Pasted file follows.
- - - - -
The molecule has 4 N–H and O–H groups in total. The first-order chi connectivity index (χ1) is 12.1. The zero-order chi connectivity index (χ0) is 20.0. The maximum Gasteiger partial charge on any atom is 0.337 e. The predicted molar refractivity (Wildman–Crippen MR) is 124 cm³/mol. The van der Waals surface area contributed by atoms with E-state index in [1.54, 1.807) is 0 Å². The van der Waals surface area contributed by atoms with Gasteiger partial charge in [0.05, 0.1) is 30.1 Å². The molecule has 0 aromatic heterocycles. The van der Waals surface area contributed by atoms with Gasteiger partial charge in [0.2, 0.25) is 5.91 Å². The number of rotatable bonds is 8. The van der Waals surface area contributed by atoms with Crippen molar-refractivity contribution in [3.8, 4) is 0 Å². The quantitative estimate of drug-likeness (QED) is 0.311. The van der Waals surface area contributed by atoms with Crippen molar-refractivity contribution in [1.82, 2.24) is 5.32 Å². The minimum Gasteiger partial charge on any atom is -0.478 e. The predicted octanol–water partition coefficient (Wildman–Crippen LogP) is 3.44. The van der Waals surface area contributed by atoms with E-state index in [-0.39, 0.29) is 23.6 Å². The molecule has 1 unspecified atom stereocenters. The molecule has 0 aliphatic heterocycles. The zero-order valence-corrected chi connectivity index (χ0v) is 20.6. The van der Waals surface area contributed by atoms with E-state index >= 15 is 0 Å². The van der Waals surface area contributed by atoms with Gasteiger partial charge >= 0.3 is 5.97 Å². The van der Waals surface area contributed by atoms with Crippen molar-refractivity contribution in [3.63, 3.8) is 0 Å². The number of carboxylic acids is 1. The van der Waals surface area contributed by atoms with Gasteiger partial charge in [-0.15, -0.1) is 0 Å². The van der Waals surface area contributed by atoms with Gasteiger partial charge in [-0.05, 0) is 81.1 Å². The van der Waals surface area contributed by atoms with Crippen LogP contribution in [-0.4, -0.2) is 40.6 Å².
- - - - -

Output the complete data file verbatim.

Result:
The molecule has 4 N–H and O–H groups in total. The first-order chi connectivity index (χ1) is 12.1. The zero-order chi connectivity index (χ0) is 20.0. The maximum Gasteiger partial charge on any atom is 0.337 e. The predicted molar refractivity (Wildman–Crippen MR) is 124 cm³/mol. The van der Waals surface area contributed by atoms with E-state index in [1.54, 1.807) is 0 Å². The van der Waals surface area contributed by atoms with Gasteiger partial charge in [0.05, 0.1) is 30.1 Å². The molecule has 0 aromatic heterocycles. The van der Waals surface area contributed by atoms with Gasteiger partial charge in [0.2, 0.25) is 5.91 Å². The number of rotatable bonds is 8. The van der Waals surface area contributed by atoms with Crippen molar-refractivity contribution in [3.8, 4) is 0 Å². The quantitative estimate of drug-likeness (QED) is 0.311. The van der Waals surface area contributed by atoms with Crippen molar-refractivity contribution in [1.82, 2.24) is 5.32 Å². The minimum Gasteiger partial charge on any atom is -0.478 e. The predicted octanol–water partition coefficient (Wildman–Crippen LogP) is 3.44. The van der Waals surface area contributed by atoms with E-state index in [-0.39, 0.29) is 23.6 Å². The molecule has 1 unspecified atom stereocenters. The molecule has 0 aliphatic heterocycles. The zero-order valence-corrected chi connectivity index (χ0v) is 20.6. The van der Waals surface area contributed by atoms with E-state index >= 15 is 0 Å². The van der Waals surface area contributed by atoms with Gasteiger partial charge >= 0.3 is 5.97 Å². The van der Waals surface area contributed by atoms with Crippen molar-refractivity contribution in [3.63, 3.8) is 0 Å². The number of carboxylic acids is 1. The van der Waals surface area contributed by atoms with Gasteiger partial charge in [-0.15, -0.1) is 0 Å². The van der Waals surface area contributed by atoms with Gasteiger partial charge in [-0.05, 0) is 81.1 Å². The van der Waals surface area contributed by atoms with Crippen LogP contribution in [-0.4, -0.2) is 40.6 Å².